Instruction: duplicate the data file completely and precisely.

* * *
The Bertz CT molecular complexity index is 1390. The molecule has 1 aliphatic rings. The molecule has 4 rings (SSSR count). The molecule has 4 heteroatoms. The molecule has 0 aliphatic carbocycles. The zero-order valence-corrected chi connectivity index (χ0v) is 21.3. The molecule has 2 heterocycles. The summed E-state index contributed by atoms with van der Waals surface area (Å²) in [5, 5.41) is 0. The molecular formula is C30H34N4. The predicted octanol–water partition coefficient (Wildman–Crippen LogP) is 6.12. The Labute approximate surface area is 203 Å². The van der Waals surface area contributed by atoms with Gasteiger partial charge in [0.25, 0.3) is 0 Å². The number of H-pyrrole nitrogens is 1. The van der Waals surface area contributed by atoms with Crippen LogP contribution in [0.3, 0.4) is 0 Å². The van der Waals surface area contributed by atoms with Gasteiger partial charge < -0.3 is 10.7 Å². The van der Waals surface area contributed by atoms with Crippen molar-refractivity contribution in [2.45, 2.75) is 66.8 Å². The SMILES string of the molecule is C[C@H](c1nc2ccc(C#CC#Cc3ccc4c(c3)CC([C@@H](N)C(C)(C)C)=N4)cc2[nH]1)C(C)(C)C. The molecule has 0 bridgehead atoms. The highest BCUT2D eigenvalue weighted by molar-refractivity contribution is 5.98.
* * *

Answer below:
The Bertz CT molecular complexity index is 1390. The molecule has 1 aliphatic rings. The molecule has 4 rings (SSSR count). The molecule has 4 heteroatoms. The molecule has 0 aliphatic carbocycles. The zero-order valence-corrected chi connectivity index (χ0v) is 21.3. The molecule has 2 heterocycles. The summed E-state index contributed by atoms with van der Waals surface area (Å²) in [5, 5.41) is 0. The molecular formula is C30H34N4. The predicted octanol–water partition coefficient (Wildman–Crippen LogP) is 6.12. The Labute approximate surface area is 203 Å². The van der Waals surface area contributed by atoms with Gasteiger partial charge in [0.25, 0.3) is 0 Å². The number of H-pyrrole nitrogens is 1. The van der Waals surface area contributed by atoms with Crippen LogP contribution in [0.3, 0.4) is 0 Å². The van der Waals surface area contributed by atoms with Gasteiger partial charge < -0.3 is 10.7 Å². The van der Waals surface area contributed by atoms with Crippen molar-refractivity contribution in [2.45, 2.75) is 66.8 Å². The SMILES string of the molecule is C[C@H](c1nc2ccc(C#CC#Cc3ccc4c(c3)CC([C@@H](N)C(C)(C)C)=N4)cc2[nH]1)C(C)(C)C. The molecule has 0 bridgehead atoms. The highest BCUT2D eigenvalue weighted by molar-refractivity contribution is 5.98.